Intellectual Property and Theories of Justice
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Fourteen philosophers, economists and legal scholars address the question 'Can intellectual property rights be fair?' What differentiates intellectual from real property? Should libertarians or Rawlsians defend IP rights? What's wrong with free-riding? How can incentives be taken into account by theories of justice?…mehr

Produktbeschreibung
Fourteen philosophers, economists and legal scholars address the question 'Can intellectual property rights be fair?' What differentiates intellectual from real property? Should libertarians or Rawlsians defend IP rights? What's wrong with free-riding? How can incentives be taken into account by theories of justice?
Autorenporträt
DANIEL ATTAS is Senior Lecturer in Philosophy and Director of the Integrative Program: Philosophy, Economics, Political Science, Hebrew University of Jerusalem, IsraelPAUL BELLEFLAMME is Professor of Economics at Université catholique de Louvain, BelgiumALEXANDRA COUTO is at Oxford University, UKGEERT DEMUIJNCK is Professor of Ethics and Political Philosophy, Catholic University of Lille, FrancePETER DIETSCH is Assistant Professor, Philosophy Department, Université de Montréal, CanadaSPERANTA DUMITRU is a Post-doc Research Fellow, CERSES (CNRS and Université Paris-Descartes, FranceGILLES FALQUET is Professor of Informatics, University of Geneva, SwitzerlandSHUBHA GHOSH is a Professor of Law, Southern Methodist University Dedman School of Law, USAFRANÇOIS GRIN is Professor of Economics, University of Geneva and a Visiting Professor, University of Lugano, SwitzerlandANNABELLE LEVER is a Fellow, Philosophy Department, London School of Economics and Political Science, UKGIOVANNI BATTISTA RAMELLO is Associate Professor of Industrial Economics, Università del Piemonte Orientale, ItalySEANA VALENTINE SHIFFRIN is Professor of Law and Professor of Philosophy at the University of California, LA, USA JONATHAN TRERISE is a Lecturer, Florida International University, Miami, USA
Inhaltsangabe
Acknowledgements Notes on Contributors How (Un)fair is Intellectual Property?; A.Gosseries Lockean Justifications of Intellectual Property; D.Attas Are Rawlsians Entitled to Monopoly Rights?; S.Dumitru Access to vs. Exclusion from Knowledge: Intellectual Property, Efficiency and Social Justice; G.B.Ramello The Incentives Argument for Intellectual Property Protection; S.V.Shiffrin When Property is Something Else: Understanding Intellectual Property Through the Lens of Regulatory Justice; S.Ghosh Liberty and the Rejection of Strong Intellectual Property Rights; J.Trerise Is P2P Sharing of MP3 Files an Objectionable Form of Free-riding?; G.Demuijnck Copyright and Freedom of Expression: A Philosophical Map; A.Couto Free Software, Proprietary Software and Linguistic Justice; G.Falquet & F.Grin How Efficient is the Patent System? A General Appraisal and an Application to the Pharmaceutical Sector; P.Belleflamme Patents on Drugs - The Wrong Prescription?; P.Dietsch Is It Ethical To Patent Human Genes?; A.Lever Index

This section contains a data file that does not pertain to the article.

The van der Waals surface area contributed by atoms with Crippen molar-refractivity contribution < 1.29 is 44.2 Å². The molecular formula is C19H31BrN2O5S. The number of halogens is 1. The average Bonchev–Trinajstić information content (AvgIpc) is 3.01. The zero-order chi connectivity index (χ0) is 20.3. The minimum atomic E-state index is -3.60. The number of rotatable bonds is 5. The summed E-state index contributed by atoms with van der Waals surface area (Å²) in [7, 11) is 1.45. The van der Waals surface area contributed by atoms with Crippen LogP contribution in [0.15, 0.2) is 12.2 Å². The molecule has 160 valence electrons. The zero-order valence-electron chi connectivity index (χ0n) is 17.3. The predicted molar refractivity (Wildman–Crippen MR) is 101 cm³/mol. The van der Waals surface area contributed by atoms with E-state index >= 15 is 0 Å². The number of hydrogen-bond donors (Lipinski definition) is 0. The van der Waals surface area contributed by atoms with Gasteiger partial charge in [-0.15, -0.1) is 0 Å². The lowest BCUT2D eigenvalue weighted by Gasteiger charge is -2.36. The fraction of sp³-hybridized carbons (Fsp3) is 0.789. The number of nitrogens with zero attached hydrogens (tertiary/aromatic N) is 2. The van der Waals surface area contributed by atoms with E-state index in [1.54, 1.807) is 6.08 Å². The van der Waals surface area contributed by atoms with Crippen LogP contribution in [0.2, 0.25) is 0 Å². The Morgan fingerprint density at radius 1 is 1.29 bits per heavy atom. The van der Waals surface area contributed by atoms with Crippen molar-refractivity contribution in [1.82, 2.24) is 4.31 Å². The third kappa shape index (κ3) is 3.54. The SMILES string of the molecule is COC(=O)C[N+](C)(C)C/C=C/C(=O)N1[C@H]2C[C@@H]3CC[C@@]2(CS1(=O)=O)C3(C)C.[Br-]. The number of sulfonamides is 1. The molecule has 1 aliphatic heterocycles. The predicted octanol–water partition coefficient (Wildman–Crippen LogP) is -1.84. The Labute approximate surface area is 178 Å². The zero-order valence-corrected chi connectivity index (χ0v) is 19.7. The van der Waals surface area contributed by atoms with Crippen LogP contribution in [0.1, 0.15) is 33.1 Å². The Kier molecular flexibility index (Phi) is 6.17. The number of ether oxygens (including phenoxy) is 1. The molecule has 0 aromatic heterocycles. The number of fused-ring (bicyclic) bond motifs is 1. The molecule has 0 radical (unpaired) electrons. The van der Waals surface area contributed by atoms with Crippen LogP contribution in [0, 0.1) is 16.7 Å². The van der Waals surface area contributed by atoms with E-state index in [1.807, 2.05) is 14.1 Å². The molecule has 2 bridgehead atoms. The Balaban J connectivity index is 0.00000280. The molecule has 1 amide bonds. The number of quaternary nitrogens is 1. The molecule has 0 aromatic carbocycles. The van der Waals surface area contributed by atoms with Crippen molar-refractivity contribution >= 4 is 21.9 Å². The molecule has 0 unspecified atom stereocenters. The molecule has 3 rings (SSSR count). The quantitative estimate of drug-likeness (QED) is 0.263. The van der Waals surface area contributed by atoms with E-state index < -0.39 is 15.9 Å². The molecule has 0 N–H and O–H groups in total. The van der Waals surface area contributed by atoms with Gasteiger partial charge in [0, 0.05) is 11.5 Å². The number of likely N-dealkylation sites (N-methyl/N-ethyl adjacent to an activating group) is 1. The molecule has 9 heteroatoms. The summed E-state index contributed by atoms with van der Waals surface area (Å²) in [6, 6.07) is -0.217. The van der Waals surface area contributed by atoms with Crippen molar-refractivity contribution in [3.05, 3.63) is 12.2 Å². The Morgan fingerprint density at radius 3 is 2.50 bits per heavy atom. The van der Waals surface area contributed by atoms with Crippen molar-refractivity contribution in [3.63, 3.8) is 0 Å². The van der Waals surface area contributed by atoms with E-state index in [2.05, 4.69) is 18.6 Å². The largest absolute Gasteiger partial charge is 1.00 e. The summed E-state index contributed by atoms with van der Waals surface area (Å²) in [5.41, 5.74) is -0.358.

Rezensionen
' a much needed intervention into current debates over intellectual property and social justice the essays here question and probe deeply the oversimplified justification of modern intellectual-property law sophisticated and compelling, teaching much about the ways in which philosophy can illuminate and enrich economic analysis of law.' Madhavi Sunder, Erasmus Journal for Philosophy and Economics

'This book of readings on intellectual property is unusual in three respects: the international cast of the contributors, the widening of the focus of analysis to include not only law and economics but also philosophy, and the decision to examine both theoretical questions and concrete practical questions. Most important is the high quality of the contributions. They not only are of high intellectual quality, but they are lucid and well written; and the introduction is a model of clarity.' - Richard A. Posner, US Court of Appeal, Seventh Circuit

'Dramatically strengthened and globalized, intellectual property rules are shaping the evolution of whole sectors of the world economy: technology, pharmaceuticals, agriculture, publishing, and entertainment. The world's most powerful corporations and governments are therefore fighting intensely over the design of these rules. The present collection highlights the main moral issues raised by intellectual property rights. It discusses these issues at the level of principle, and also in a series of focused moral analyses of the most pressing innovation-access dilemmas and of various reform ideas. An excellent introduction to a complex, shifting, and very important moral terrain.' - Thomas Pogge, Leitner Professor of Philosophy and International Affairs Yale University

'This collection of 12 essays provides a fascinating insight into the application of classical theories of justice to both fundamental issues in the field of intellectual property and contemporary, practical issues.' European Intellectual Property Review

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